Monday, December 20, 2004

Rumsfeld criticized for having machine sign condolence letters |
"In a statement Friday, Rumsfeld announced the change in policy and said more than 1,000 condolence letters had gone out to relatives of Americans killed in military action during the global fight against terrorism.
'While I have not individually signed each one, in the interest of ensuring expeditious contact with grieving family members, I have directed that in the future I sign each letter,' Rumsfeld said in the statement.
'I am deeply grateful for the many letters I have received from the families of those who have been killed in the service of our country, and I recognize and honor their personal loss,' he said."

I can understand families who have lost loved ones wanting to know that the Secretary of Defense really cares about their greivous loss when one of our brave military is killed. My sympathy goes out to the families and friends of those who have given their all in defense of this country.

That said, personalized letters with a mechanical signature surely is better than the telegrams sent to families in WWII. Did each family of the
58,000+ in Vietnam receive personally signed letters from the then Secretary of Defense? Were the bodies of the fallen escorted home by military in these other conflicts? I don't know for certain, but I do not think so. I was not part of the family yet when my brother-in-law came home but from what my husband told me, their was some representation at the interment and the family was given the folded flag. The notification of death to my mother-in-law, while her two sons were overseas in the military was the traditional "we regret to to inform you" telegram. The telegram and flag were saved. I think if letters from the Secretary of Defense and/or President were sent, these too would have been saved.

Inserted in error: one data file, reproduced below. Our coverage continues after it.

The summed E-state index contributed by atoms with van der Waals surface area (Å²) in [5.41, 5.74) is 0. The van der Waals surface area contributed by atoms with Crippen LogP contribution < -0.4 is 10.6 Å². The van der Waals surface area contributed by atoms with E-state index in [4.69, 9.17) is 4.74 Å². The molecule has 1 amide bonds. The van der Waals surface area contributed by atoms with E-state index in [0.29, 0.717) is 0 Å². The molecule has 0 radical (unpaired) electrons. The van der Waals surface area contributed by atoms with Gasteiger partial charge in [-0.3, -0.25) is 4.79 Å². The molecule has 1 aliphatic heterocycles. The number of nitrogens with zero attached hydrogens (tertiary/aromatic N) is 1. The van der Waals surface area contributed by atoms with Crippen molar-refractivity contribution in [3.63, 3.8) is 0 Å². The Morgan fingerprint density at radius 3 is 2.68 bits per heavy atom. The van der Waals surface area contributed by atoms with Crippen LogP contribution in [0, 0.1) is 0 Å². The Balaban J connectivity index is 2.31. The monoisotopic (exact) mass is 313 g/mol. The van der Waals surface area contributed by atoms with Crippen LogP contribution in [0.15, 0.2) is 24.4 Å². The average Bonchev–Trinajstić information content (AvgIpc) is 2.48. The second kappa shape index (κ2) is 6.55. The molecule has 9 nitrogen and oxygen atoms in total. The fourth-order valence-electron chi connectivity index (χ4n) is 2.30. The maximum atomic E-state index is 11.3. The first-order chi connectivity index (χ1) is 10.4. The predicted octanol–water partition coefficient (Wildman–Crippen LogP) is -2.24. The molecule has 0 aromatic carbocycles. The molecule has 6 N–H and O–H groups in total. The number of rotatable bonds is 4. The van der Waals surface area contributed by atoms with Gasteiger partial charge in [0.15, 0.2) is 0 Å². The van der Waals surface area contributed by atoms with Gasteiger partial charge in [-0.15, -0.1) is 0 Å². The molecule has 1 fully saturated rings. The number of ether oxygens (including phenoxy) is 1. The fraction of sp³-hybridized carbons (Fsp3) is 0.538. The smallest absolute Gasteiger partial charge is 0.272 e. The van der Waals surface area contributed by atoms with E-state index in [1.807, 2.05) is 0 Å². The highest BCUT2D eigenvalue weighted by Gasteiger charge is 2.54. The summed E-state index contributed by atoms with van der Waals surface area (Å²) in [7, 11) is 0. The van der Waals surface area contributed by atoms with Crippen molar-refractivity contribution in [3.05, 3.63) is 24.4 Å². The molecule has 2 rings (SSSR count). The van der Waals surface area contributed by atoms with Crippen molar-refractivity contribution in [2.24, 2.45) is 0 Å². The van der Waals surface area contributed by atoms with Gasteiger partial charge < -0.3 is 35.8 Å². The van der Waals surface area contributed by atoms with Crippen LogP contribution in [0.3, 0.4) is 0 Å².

The fact that Sec. Rumsfeld composed a personal condolence letter and made the arrangements for families to receive them seems an improvement from previous wars. Personal notification by members of the military appears to be the manner in which families are now made aware of the loss of one of our brave heros. Protection of privacy by not allowing continual TV coverage of flag draped coffins, widely criticized by some, spares the families of continual, unexpected and grim reminders of their loss at times they may be able to focus on something else for a brief respite in their grief. The brief TV coverage of how honorably the dead are treated from the battlefield to their final resting place is evidence that the administration cares for both the fallen and the family.

So Secretary Rumsfeld will now personally sign each condolence letter. What other thing will the politicians now have to posture about.

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